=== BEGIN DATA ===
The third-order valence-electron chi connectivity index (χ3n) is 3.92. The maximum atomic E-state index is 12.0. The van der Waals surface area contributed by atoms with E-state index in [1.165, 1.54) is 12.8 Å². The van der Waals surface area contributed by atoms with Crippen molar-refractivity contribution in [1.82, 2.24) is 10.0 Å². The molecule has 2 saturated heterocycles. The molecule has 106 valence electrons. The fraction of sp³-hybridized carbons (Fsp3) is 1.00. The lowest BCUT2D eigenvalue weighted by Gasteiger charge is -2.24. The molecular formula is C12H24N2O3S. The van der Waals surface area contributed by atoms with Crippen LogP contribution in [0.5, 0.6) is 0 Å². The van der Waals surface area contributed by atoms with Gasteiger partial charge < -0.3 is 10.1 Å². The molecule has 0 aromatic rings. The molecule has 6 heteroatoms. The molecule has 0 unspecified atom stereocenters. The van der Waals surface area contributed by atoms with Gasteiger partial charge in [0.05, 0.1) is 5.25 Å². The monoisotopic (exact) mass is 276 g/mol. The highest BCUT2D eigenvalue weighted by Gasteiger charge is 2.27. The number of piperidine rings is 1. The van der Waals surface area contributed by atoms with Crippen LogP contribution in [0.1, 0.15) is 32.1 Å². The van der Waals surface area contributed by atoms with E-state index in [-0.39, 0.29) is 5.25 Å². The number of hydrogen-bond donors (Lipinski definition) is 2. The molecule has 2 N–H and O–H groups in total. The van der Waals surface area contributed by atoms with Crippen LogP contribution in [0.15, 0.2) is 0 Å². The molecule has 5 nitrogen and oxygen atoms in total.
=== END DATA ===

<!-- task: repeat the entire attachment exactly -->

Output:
The third-order valence-electron chi connectivity index (χ3n) is 3.92. The maximum atomic E-state index is 12.0. The van der Waals surface area contributed by atoms with E-state index in [1.165, 1.54) is 12.8 Å². The van der Waals surface area contributed by atoms with Crippen molar-refractivity contribution in [1.82, 2.24) is 10.0 Å². The molecule has 2 saturated heterocycles. The molecule has 106 valence electrons. The fraction of sp³-hybridized carbons (Fsp3) is 1.00. The lowest BCUT2D eigenvalue weighted by Gasteiger charge is -2.24. The molecular formula is C12H24N2O3S. The van der Waals surface area contributed by atoms with Crippen LogP contribution in [0.5, 0.6) is 0 Å². The van der Waals surface area contributed by atoms with Gasteiger partial charge < -0.3 is 10.1 Å². The molecule has 0 aromatic rings. The molecule has 6 heteroatoms. The molecule has 0 unspecified atom stereocenters. The van der Waals surface area contributed by atoms with Gasteiger partial charge in [0.05, 0.1) is 5.25 Å². The monoisotopic (exact) mass is 276 g/mol. The highest BCUT2D eigenvalue weighted by Gasteiger charge is 2.27. The number of piperidine rings is 1. The van der Waals surface area contributed by atoms with Crippen LogP contribution in [0.1, 0.15) is 32.1 Å². The van der Waals surface area contributed by atoms with E-state index in [-0.39, 0.29) is 5.25 Å². The number of hydrogen-bond donors (Lipinski definition) is 2. The molecule has 2 N–H and O–H groups in total. The van der Waals surface area contributed by atoms with Crippen LogP contribution in [0.15, 0.2) is 0 Å². The molecule has 5 nitrogen and oxygen atoms in total.